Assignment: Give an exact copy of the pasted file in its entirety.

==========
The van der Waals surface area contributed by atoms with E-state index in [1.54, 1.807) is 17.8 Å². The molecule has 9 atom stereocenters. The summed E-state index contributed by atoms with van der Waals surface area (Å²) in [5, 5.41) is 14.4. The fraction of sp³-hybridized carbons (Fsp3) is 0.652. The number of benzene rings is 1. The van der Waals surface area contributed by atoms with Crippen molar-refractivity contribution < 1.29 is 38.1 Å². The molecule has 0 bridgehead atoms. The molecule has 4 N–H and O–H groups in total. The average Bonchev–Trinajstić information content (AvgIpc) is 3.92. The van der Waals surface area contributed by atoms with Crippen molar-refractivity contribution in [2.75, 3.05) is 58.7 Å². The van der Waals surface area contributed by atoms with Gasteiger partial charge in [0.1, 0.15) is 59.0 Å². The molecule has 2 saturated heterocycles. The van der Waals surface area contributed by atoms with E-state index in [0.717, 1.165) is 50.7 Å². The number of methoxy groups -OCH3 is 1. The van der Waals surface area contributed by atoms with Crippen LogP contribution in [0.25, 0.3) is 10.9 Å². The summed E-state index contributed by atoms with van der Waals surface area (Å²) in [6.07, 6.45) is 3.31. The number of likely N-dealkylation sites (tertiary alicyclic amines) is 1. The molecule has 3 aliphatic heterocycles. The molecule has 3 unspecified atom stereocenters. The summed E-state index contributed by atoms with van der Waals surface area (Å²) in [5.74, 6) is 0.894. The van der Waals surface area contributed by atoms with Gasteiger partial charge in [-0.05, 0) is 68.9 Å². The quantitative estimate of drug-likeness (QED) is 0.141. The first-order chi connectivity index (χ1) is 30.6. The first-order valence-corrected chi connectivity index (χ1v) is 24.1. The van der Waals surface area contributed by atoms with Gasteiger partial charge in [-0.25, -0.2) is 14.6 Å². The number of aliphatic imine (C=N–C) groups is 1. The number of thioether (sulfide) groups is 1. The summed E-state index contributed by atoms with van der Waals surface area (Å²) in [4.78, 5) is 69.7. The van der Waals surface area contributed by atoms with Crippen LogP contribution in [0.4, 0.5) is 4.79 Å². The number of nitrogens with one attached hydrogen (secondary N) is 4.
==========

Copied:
The van der Waals surface area contributed by atoms with E-state index in [1.54, 1.807) is 17.8 Å². The molecule has 9 atom stereocenters. The summed E-state index contributed by atoms with van der Waals surface area (Å²) in [5, 5.41) is 14.4. The fraction of sp³-hybridized carbons (Fsp3) is 0.652. The number of benzene rings is 1. The van der Waals surface area contributed by atoms with Crippen molar-refractivity contribution < 1.29 is 38.1 Å². The molecule has 0 bridgehead atoms. The molecule has 4 N–H and O–H groups in total. The average Bonchev–Trinajstić information content (AvgIpc) is 3.92. The van der Waals surface area contributed by atoms with Crippen molar-refractivity contribution in [2.75, 3.05) is 58.7 Å². The van der Waals surface area contributed by atoms with Gasteiger partial charge in [0.1, 0.15) is 59.0 Å². The molecule has 2 saturated heterocycles. The van der Waals surface area contributed by atoms with E-state index in [0.717, 1.165) is 50.7 Å². The number of methoxy groups -OCH3 is 1. The van der Waals surface area contributed by atoms with Crippen LogP contribution in [0.25, 0.3) is 10.9 Å². The summed E-state index contributed by atoms with van der Waals surface area (Å²) in [6.07, 6.45) is 3.31. The number of likely N-dealkylation sites (tertiary alicyclic amines) is 1. The molecule has 3 aliphatic heterocycles. The molecule has 3 unspecified atom stereocenters. The summed E-state index contributed by atoms with van der Waals surface area (Å²) in [5.74, 6) is 0.894. The van der Waals surface area contributed by atoms with Gasteiger partial charge in [-0.05, 0) is 68.9 Å². The quantitative estimate of drug-likeness (QED) is 0.141. The first-order chi connectivity index (χ1) is 30.6. The first-order valence-corrected chi connectivity index (χ1v) is 24.1. The van der Waals surface area contributed by atoms with Gasteiger partial charge in [-0.25, -0.2) is 14.6 Å². The number of aliphatic imine (C=N–C) groups is 1. The number of thioether (sulfide) groups is 1. The summed E-state index contributed by atoms with van der Waals surface area (Å²) in [4.78, 5) is 69.7. The van der Waals surface area contributed by atoms with Crippen LogP contribution in [0.4, 0.5) is 4.79 Å². The number of nitrogens with one attached hydrogen (secondary N) is 4.